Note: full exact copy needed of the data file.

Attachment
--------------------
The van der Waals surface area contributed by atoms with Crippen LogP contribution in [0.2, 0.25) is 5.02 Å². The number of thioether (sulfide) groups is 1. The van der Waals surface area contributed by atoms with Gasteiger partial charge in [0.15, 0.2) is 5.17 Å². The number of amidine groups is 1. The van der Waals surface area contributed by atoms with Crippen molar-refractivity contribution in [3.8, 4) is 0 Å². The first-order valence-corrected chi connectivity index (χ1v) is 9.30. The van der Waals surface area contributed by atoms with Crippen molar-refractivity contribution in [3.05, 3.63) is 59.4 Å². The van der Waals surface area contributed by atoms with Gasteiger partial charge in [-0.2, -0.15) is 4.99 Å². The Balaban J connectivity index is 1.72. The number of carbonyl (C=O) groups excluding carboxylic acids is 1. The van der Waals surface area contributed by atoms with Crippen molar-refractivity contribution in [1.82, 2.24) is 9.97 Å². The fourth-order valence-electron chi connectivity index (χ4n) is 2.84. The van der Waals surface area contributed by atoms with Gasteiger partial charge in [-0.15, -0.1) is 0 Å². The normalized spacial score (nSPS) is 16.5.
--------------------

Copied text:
The van der Waals surface area contributed by atoms with Crippen LogP contribution in [0.2, 0.25) is 5.02 Å². The number of thioether (sulfide) groups is 1. The van der Waals surface area contributed by atoms with Gasteiger partial charge in [0.15, 0.2) is 5.17 Å². The number of amidine groups is 1. The van der Waals surface area contributed by atoms with Crippen molar-refractivity contribution in [3.8, 4) is 0 Å². The first-order valence-corrected chi connectivity index (χ1v) is 9.30. The van der Waals surface area contributed by atoms with Crippen molar-refractivity contribution in [3.05, 3.63) is 59.4 Å². The van der Waals surface area contributed by atoms with Gasteiger partial charge in [-0.2, -0.15) is 4.99 Å². The Balaban J connectivity index is 1.72. The number of carbonyl (C=O) groups excluding carboxylic acids is 1. The van der Waals surface area contributed by atoms with Crippen molar-refractivity contribution in [1.82, 2.24) is 9.97 Å². The fourth-order valence-electron chi connectivity index (χ4n) is 2.84. The van der Waals surface area contributed by atoms with Gasteiger partial charge in [-0.15, -0.1) is 0 Å². The normalized spacial score (nSPS) is 16.5.